Rebecca Black became the unwitting target of social media ridicule when she was only 14. Her first single, Friday, surpassed Justin Bieber’s Baby as the most disliked YouTube music video of all-time practically overnight and earned her the sole distinction of being the most harassed singer of the last 30 years. Unlike Justin Bieber, who was crucified and venerated in equal measure, Black received nothing but personal attacks and death threats, mostly from older viewers roughly 10 years her senior. Cancel culture in its current form hadn’t been invented yet, but the unwarranted public lampooning of Rebecca Black certainly provided part of the movement’s rather nauseating foundations.
The bullying soon took over Rebecca Black’s personal life, forcing the young singer to drop out of school and stay home for the time being. Concerned for Black’s mental health, YouTube removed the video, but it was too late; her legacy had already been written for her. She made YouTube history for all the wrong reasons.
Being smited by strangers and common contacts both — at such a young age — was enough to put the Irvine native into early retirement, and for a while that seemed to be the case. But Black is back and tougher than ever; the now-23-year-old underwent a top-down makeover, shedding her wholesome, teeny bopper, fresh-faced persona for a racier, more adult look, and it is with this mask she releases her newest, and possibly most erotic, music video yet: her latest single, Worth It For The Feeling. In it, Rebecca Black dons a tight-fitting Playboy Bunny suit, complete with matching net stockings, a blonde wig and a plunging neckline, and a pair of cotton gloves with retrofitted fake nails. The music video is thematically consistent with her outfit. There’s a retro television set in one of the rooms. More women in bunny suits abound. Shots alternate between a poker game and shocking red bedcovers straight out of Hugh Hefner’s chambers. It’s an entirely new Rebecca Black and we are loving it. Check out the sultry new video below:
Worth It For The Feeling betrays a hint of Rebecca Black’s browbeaten past. The song begins with the Friday songbird trying in vain to remind herself to “be more careful with the sh*t” she’s “manifesting” and asks the time-honored Hollywood question of whether being widely harassed has all been a dream or a test. Black seems to reminisce on old times, cynically muttering, “Here we go again.” Judging by her choice of lyrics, she seems fully aware of the massive toll releasing Friday took on her (“Last time it took us down to the bitter end”) and she claims she’s nowhere close to “healing,” and yet like a drug, remaining in the public sphere is “worth it for the feeling.” She’s determined not to look back, alleging “that pain is dead,” but also wonders if by continuing on this journey, “history is repeating.”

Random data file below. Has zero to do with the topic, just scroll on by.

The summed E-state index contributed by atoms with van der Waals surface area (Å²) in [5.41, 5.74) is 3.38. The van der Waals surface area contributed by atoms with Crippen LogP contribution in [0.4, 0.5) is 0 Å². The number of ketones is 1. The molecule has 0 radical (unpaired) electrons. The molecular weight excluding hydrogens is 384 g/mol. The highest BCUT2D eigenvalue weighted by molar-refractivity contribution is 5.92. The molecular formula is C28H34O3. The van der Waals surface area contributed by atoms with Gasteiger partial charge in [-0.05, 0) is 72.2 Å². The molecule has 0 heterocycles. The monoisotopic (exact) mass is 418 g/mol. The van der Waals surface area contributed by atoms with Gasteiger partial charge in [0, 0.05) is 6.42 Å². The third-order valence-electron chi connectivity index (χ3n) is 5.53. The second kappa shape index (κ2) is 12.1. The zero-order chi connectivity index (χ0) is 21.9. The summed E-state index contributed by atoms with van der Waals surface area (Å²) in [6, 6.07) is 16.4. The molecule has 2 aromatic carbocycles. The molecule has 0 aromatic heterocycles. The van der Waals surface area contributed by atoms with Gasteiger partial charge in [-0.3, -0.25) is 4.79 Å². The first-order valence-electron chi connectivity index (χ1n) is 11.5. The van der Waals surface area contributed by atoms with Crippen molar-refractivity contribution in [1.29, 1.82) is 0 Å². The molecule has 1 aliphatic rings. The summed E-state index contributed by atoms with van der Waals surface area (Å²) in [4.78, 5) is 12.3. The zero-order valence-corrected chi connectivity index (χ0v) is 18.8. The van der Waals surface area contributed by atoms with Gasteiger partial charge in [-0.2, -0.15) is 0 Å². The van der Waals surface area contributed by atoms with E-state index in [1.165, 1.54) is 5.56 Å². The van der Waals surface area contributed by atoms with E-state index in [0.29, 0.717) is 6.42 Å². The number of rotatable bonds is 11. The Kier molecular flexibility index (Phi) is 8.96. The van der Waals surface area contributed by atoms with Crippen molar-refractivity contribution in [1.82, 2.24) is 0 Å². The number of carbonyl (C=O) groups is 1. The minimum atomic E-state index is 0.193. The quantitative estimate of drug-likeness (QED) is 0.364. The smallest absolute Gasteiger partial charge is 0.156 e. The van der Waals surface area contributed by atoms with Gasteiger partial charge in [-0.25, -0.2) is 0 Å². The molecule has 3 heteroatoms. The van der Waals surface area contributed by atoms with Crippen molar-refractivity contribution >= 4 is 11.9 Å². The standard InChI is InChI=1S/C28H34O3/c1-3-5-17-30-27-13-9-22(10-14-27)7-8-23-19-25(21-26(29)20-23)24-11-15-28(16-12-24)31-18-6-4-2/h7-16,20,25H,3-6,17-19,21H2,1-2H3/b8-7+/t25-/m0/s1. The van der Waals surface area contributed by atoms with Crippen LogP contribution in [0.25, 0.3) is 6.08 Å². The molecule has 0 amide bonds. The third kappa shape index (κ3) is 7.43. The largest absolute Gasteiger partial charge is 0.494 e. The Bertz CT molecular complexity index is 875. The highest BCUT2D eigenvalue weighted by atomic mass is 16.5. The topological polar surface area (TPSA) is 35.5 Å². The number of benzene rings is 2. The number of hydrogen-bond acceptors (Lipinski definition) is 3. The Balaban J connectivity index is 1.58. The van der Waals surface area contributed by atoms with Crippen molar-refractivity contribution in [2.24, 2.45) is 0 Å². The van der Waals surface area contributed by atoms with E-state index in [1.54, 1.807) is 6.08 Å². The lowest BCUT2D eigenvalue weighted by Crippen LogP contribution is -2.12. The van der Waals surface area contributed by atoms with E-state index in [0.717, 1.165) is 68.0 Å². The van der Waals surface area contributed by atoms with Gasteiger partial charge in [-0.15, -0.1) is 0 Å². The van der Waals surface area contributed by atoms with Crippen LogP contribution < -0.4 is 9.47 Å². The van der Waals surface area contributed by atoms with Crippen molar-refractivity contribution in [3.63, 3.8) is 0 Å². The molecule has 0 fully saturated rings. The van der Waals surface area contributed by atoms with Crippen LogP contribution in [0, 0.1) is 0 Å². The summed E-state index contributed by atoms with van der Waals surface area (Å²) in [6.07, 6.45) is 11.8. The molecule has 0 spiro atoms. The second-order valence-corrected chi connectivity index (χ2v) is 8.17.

The rest of the song fleshes out how Rebecca Black would have felt at the height of her very public bashing: “Gotta be honest, I’m scared to lose myself. After all the drama, I felt like someone else.” She concludes the song by admitting she’s been having “trouble sleeping” but finds no way out, explaining she feels “stuck inside this dream.” She punctuates her heartfelt confession — made catchy and sensual in the song — with her various regrets. She’s spent all this time listening to everybody else all the while taking her “own intuition” for granted, admitting it’s cost her a ton of otherwise good decisions.
Worth It For The Feeling almost reads like an open letter to every single tormenter Rebecca Black had to endure growing up in the media spotlight the way she did. The steamy exterior may simply be a flashy front to attract her longtime haters to the infinitely more important message underneath. Sounds distractingly overdone, but when your childhood bullies happen to be 90% of the internet, measures this drastic absolutely must be taken. We live in a new era of self-empowerment. Thanks to social media, celebrities no longer require middlemen to speak for them; they can finally face hecklers and bullies head-on, reclaiming their voice and calling out injustice with their own two hands. Rebecca Black couldn’t have chosen a more era-appropriate — and dare we say, classy — response.
Rebecca Black has come a long way since 2011’s controversial Friday. Emboldened by time, she reuploaded the music video that pretty much destroyed her life, following it up with a battery of new songs and covers every year since 2016, in her efforts to move past the harrowing experience of Friday and reinvent her public image altogether. The new Rebecca Black is releasing her first studio album, Rebecca Black Was Here, on June 16.